Mental Health Experts Warn Government Against 'Very Damaging' Same-Sex Marriage Plebiscite

Religious exemptions included in Australian marriage equality law

Under the plan, the Australian Bureau of Statistics will be able to conduct the postal vote with assistance from Australian Electoral Commission officers.

The Senate will likely vote on the issue this week, with the Government committing to a voluntary postal ballot from mid-September if plans for a compulsory-attendance plebiscite on November 25 don't make the cut.

Mr Cormann said the government would take the proposal of a mandatory plebiscite to Parliament for a second time, and if that was unsuccessful, would go through with the voluntary, non-binding postal plebiscite.

The former political figurehead's comments come as the country opens a new plebiscite (a public vote) on the introduction of same-sex marriage. The government will receive the final results on Nov 15.

This measure failed Wednesday, after critics assailed the plebiscite's high cost to taxpapers ($160 million in USA currency) and its potential to encourage antigay campaigning.

Despite a postal vote now appearing all but certain, advocacy groups are promising a legal challenge, local media reported.

"I encourage every Australian to exercise their right to vote on this matter".

The government has been roundly criticised for its determination to push forth with the postal plebiscite, which was decided in a lengthy party room meeting on Monday.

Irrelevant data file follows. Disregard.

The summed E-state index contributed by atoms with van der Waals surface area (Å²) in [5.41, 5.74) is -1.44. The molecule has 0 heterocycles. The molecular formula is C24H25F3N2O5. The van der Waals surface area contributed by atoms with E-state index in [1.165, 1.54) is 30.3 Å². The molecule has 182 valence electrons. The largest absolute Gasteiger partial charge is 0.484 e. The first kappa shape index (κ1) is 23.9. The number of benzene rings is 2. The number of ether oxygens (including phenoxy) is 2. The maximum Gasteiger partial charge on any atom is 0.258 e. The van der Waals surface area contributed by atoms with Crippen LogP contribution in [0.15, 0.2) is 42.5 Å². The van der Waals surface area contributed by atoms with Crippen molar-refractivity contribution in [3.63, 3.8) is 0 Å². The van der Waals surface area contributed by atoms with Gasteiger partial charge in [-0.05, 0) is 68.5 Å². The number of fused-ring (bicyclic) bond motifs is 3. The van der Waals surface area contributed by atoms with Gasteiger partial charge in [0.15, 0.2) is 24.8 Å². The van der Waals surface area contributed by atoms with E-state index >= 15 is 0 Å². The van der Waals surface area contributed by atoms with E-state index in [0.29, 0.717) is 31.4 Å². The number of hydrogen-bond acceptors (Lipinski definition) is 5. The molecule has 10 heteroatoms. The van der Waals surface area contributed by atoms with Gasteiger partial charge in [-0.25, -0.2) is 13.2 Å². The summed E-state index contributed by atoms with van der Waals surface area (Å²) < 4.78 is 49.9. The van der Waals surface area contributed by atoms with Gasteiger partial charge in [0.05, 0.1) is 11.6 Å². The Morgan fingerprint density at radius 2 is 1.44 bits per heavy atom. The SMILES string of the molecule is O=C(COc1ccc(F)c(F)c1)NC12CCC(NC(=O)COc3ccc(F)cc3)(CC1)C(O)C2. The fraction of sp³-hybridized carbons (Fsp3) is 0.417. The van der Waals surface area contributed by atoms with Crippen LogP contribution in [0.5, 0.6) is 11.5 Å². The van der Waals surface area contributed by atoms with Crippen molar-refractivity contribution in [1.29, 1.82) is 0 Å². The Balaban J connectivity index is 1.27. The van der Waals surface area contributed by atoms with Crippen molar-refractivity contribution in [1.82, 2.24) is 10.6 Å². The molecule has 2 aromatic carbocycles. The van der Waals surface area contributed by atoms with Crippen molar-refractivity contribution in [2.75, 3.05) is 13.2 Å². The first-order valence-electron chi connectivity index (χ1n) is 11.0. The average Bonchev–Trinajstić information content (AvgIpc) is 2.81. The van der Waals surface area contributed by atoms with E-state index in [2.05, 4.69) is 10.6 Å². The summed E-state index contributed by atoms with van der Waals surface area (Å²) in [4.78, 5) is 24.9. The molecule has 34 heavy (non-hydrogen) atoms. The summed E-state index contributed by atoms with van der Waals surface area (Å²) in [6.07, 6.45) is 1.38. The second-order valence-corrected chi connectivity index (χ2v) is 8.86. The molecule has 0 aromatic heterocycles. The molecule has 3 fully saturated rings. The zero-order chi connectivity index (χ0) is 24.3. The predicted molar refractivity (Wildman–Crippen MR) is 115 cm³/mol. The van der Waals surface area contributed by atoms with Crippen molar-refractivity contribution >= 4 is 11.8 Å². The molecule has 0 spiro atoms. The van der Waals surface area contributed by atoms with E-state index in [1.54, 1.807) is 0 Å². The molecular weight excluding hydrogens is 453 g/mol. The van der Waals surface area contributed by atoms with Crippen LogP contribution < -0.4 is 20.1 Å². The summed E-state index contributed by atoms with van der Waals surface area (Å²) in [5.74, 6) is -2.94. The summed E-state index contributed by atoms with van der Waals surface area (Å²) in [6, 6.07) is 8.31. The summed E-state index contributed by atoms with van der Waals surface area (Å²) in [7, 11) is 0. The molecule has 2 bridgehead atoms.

Earlier this week, lawmakers in the Liberal Party - the (actually conservative) ruling party in Australia's Parliament - had attempted to pass a mandatory plebiscite, which would have required Australians to vote on the issue at the polls this November.

If you're finding it tough to keep up with Australia's consistent back and forth on the same-sex marriage issue, we feel you.

Finance Minister Mathias Cormann told reporters the cost of a postal vote would be $122 million.

He said that Australia now had an "an global obligation to treat same sex couples equally before the law and particularly to give them equal protection of the law" after the UN's ruling.

The senator said the plebiscite was an "expensive stunt" and slammed claims it was a "unifying moment".

"[What] two people in love who want to get married has to do with freedom of speech I have no idea".

After months of delays and rumors about how Australia would make a democratic decision about the contentious issue, the process itself has become a subject of widespread scorn. "But in the end, this is not about the politicians, this is about the people, it's about your view".

Opposition Leader Bill Shorten slammed the Liberal Party's policy as a delaying tactic.

"I spend a lot of time engaging with constituents and welcome any opportunity to spend even more time in the community", Abetz said.

If the Senate blocks the plebiscite again, Turnbull is ready to hold a mail-in vote.

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